Wake Forest Makes SAT Optional

Wake Forest Makes SAT Optional Wake Forest has become the first nationally ranked university to drop the requirement that applicants submit an SAT or other standardized test score, joining numerous liberal arts colleges.

While Wake’s decision isn’t going to have the impact of such a move from a Harvard or Stanford, it is notable. Wake is No. 30 on the U.S. News & World Report list of top national universities and however much most educators may dispute the meaning of that list, it is influential with many prospective students, and this marks the first time that an institution that high on the list for universities has ever dropped its standardized testing requirement.

Robert Schaeffer, public education director for FairTest: National Center for Fair & Open Testing, said it was “very significant” to have a university of this type joining the growing number of colleges dropping the SAT requirement. Beyond showing that such a move is possible at a larger institution, Wake Forest will also draw more attention to the option in the Southeast, where there has been less movement away from the SAT than in the Northeast. “There are now [SAT]-optional schools of every type in every region of the country,” Schaeffer said.


Jill Tiefenthaler, the new provost at Wake Forest, said that she has been interested in the growing debate about the SAT and that she reviewed the research on the test with the university’s admissions professionals and found that the SAT “is not a great predictor of college success,” and appears to discourage applications for black and Latino applicants, who see the test as biased.

An interesting move. Standardized tests are a shortcut to allow admissions offices to quickly compare students from a variety of backgrounds and different schools. Wake is going to increase its admissions staff by 20 percent and devote more time to personal interviews and other more time-intensive screening measures. It will be interesting to see how many large, selective institutions follow suit.

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James Joyner
About James Joyner
James Joyner is Professor and Department Head of Security Studies at Marine Corps University's Command and Staff College and a nonresident senior fellow at the Scowcroft Center for Strategy and Security at the Atlantic Council. He's a former Army officer and Desert Storm vet. Views expressed here are his own. Follow James on Twitter @DrJJoyner.


  1. lunacy says:

    I imagine this will open doors to increased dispute and charges of discrimination down the line. That or every poedunck will be admitted.

    It’s much easier to say, and back up, “well you only scored xxx” on your test than to just say, “you’re not smart enough for college.”

  2. Michael says:

    It’s much easier to say, and back up, “well you only scored xxx” on your test than to just say, “you’re not smart enough for college.”

    True, but the results of a single written test are not a very reliable indicator of actual intelligence or knowledge.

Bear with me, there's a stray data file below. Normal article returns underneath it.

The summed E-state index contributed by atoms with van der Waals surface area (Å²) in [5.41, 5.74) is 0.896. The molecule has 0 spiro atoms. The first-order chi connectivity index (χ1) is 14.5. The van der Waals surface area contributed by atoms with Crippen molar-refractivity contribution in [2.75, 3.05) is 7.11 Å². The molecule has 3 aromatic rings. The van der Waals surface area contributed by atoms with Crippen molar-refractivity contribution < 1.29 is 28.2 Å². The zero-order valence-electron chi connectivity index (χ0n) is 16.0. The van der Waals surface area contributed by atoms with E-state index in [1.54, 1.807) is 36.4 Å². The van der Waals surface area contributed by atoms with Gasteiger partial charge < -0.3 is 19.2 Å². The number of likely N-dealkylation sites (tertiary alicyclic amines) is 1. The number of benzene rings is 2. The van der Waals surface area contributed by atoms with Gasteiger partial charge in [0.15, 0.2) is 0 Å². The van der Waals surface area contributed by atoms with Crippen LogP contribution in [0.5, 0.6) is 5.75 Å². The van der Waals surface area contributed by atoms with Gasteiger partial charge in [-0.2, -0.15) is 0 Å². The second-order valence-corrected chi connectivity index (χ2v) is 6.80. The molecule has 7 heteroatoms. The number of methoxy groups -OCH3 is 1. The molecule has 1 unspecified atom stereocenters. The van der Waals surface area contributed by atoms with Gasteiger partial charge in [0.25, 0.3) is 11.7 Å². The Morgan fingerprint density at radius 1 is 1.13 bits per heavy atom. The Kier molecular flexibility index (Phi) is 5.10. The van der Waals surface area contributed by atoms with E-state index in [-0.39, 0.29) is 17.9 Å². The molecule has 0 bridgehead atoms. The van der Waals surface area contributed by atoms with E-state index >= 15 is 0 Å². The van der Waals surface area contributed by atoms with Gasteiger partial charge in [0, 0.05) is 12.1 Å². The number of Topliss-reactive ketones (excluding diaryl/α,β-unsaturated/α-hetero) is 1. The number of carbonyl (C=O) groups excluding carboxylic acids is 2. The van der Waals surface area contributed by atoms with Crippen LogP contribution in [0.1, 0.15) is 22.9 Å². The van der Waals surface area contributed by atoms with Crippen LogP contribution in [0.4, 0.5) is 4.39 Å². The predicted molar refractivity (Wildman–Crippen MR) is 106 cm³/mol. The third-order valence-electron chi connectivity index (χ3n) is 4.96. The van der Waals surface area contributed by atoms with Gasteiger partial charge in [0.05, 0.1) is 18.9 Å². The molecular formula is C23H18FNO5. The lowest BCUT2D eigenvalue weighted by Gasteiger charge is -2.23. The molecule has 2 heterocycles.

3. Dave Schuler says:

    When the move towards using the SAT for college entrance at prestige colleges in the U. S. was begun in earnest starting in the 1930’s it was intended as a move towards identifying the best students regardless of background. As preparation for the test has become professionalized over the last couple of decades that’s become less effective but I don’t think it’s any less necessary.

    Unfortunately, a fair reliable sure-fire means for evaluating the relative merit of students who’ve attended greatly varying high schools has yet to be developed. Standardized tests are as close as we get and, if the move away from the SAT is a move away from standardized tests generally, it’s probably not that great an idea.

    IMO while standardized tests shouldn’t be the only means of evaluating prospective students it has a role.

  4. superdestroyer says:

    Does Wake Foreststill require or encourage the SAT II (subject tests). My guess is that they will quickly find a proxy that they can use to get enough high achieving students to keep their U.S. News rank while allowing whole person review to allow it to admit enough idiot children of the rich, minorities, and legacies. My guess is that you can major in education at Wake without SAT II test scores and AP/IB test scores but if you want ot major in ecnomics, they will be a requirement.

    My guess is that administrators at Wake Forest realizes that a liberal arts schools is at the short end of the SAT measurement because it will have fewer Asians versus the STE schools.

  5. Going to more subjective analysis will make it easier for an administration to self-select for the echo chamber and exclude those they would rather not have around. I’ve always thought the SAT and ACT were used as a strong data point when it came to getting a candidate in but a much weaker data point when it came to keeping a candidate out.

    Admittedly, coming from a math and science background, I think a lot more of standardized testing than many others do to determine who is capable of succeeding. Importantly, though, it can only determine a level of aptitude and not success. Those that do well tend to work hard and, above a certain threshold, that seems more important than being a little smarter. That metric cannot be measured well in these tests.

    Largely, it seems as though they have identified a real problem, but misidentified the cause of the problem so the solution isn’t going to fix it and stands a better than even chance of making it worse.